The Arctic is losing sea ice at an alarming rate. Less ice means more open water, which means more gas and aerosol emissions from the ocean, warming the atmosphere and making it cloudier.
(Photo : Su Korkmaz/pexels.com)
When University of Michigan aerosol scientist Kerri Pratt’s group collected aerosols from the Arctic atmosphere in the summer of 2015, Rachel Kirpes, a doctorate student, noticed something unusual: aerosolized ammonium sulfate particles didn’t seem like ordinary liquid aerosols.
Kirpes discovered that ammonium sulfate particles, which should have been liquid, were solid while working with fellow aerosol scientist Andrew Ault. The team’s findings were reported in Proceedings of the National Academy of Sciences.
Solid aerosols have the potential to alter cloud formation in the Arctic. Researchers anticipate seeing more of these unusual particles created from marine emissions coupled with ammonia from birds as the Arctic loses ice, influencing cloud formation and climate. Understanding the features of aerosols in the atmosphere is also crucial for improving climate models’ capacity to predict the present and future climate in the Arctic and beyond.
“Because the Arctic is warming faster than anyplace else on the planet, these particles may become more relevant as we have more emissions from open water in the atmosphere,” said Pratt, an associate professor of chemistry and earth and environmental sciences. “These kinds of observations are essential since there are so few of them that we can even test the correctness of Arctic atmospheric models.”
When you make measurements with few observations, you might get surprises like this. These particles didn’t like anything we’d seen before in the literature, the Arctic, or anyplace else on the planet.
The aerosols measured up to 400 nanometers in diameter, nearly 300 times smaller than the diameter of a human hair. According to Ault, an assistant professor of chemistry, aerosols in the Arctic are often thought to be liquid.
(Photo : Credit: NASA/NOAA, Colin Seftor)
The particle turns liquid when the relative humidity of the atmosphere hits 80%, which is roughly the level of a humid day. When you dry the aerosol out again, it takes around 35 to 40 percent relative humidity to transform it into a solid. Researchers anticipate finding liquid aerosols since the air above the Arctic Ocean – or any ocean – is humid.
However, they discovered relatively novel phenomena in which a tiny particle collides with our droplets when the humidity is below 80 percent but above 40 percent. Ault said that this essentially offers a surface for the aerosol to solidify and become solid at a greater relative humidity than predicted.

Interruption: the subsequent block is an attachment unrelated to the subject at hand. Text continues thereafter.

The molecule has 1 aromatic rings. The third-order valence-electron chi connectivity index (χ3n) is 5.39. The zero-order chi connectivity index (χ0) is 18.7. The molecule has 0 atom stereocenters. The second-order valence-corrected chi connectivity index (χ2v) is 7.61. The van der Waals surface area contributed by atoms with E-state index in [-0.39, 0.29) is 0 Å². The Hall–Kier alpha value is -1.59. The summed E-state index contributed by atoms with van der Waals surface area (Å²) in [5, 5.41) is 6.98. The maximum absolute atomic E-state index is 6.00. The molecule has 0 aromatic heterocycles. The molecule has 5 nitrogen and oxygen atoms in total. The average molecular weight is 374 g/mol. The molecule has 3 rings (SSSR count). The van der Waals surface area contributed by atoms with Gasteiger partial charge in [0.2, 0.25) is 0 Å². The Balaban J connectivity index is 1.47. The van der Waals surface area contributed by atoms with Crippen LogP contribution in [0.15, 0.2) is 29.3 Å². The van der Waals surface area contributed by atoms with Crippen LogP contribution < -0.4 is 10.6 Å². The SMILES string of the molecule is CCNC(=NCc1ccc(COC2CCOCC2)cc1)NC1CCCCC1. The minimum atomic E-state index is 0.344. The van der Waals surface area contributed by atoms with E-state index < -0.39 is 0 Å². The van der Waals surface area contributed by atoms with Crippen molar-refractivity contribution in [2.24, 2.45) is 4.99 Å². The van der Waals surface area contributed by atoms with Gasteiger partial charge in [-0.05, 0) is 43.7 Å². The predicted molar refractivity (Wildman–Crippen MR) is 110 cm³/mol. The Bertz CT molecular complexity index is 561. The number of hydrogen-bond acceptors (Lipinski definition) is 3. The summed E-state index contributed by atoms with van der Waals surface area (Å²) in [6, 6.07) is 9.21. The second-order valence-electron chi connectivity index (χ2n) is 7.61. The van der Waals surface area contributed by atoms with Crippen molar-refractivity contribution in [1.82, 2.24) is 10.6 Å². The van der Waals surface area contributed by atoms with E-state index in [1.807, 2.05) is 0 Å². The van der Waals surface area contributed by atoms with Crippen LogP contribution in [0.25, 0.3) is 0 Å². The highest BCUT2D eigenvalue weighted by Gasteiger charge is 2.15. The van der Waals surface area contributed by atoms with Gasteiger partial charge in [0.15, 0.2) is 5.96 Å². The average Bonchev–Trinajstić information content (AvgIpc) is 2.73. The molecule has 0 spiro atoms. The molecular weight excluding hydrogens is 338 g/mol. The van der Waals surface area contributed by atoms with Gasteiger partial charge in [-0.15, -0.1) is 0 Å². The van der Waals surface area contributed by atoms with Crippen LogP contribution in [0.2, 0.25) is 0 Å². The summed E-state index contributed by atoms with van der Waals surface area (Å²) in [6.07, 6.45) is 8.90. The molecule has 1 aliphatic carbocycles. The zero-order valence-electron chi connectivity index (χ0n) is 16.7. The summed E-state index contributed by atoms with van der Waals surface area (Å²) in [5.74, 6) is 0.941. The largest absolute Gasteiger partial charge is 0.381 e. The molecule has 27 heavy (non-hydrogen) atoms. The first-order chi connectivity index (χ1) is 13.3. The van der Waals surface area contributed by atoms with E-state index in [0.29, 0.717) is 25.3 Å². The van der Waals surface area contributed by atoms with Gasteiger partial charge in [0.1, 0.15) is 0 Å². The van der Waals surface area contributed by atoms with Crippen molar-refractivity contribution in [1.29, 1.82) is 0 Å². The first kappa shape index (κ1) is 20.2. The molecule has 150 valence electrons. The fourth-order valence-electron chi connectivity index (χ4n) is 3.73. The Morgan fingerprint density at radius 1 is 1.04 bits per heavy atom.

These particles resembled marbles rather than droplets. That’s critical, especially in a place where there haven’t been many observations, since those particles might wind up functioning as cloud seeds or causing reactions to occur on them.
According to the study, the size, content, and phase of atmospheric aerosols also affect climate change through water absorption and cloud formation.
“It is our responsibility to continue to assist modelers in refining their models,” Ault stated. “It’s not that the models are incorrect; they just require additional data as events on the ground change, and what we witnessed was entirely unexpected.”
In August-September 2015, Pratt’s team collected aerosols in Utqia?
Utqiagvikis Alaska’s farthest northerly point. To achieve so, they employed a multistage impactor, which is a device with numerous stages that gather particles based on their size. Kirpes used microscopy and spectroscopic techniques to evaluate the composition and phase of particles smaller than 100 nanometers in size in Ault’s lab.
“We wouldn’t be detecting these particles if we went back many decades when there was ice along the beach, even in August and September,” Pratt said. “We’re observing the implications of this climate already changing.” They need to replicate reality in models that represent clouds and the atmosphere, which are crucial for understanding the energy balance of the Arctic atmosphere, which is changing at a quicker rate than anyplace else.
For similar news, don’t forget to follow Nature World News!
© 2022 NatureWorldNews.com All rights reserved. Do not reproduce without permission.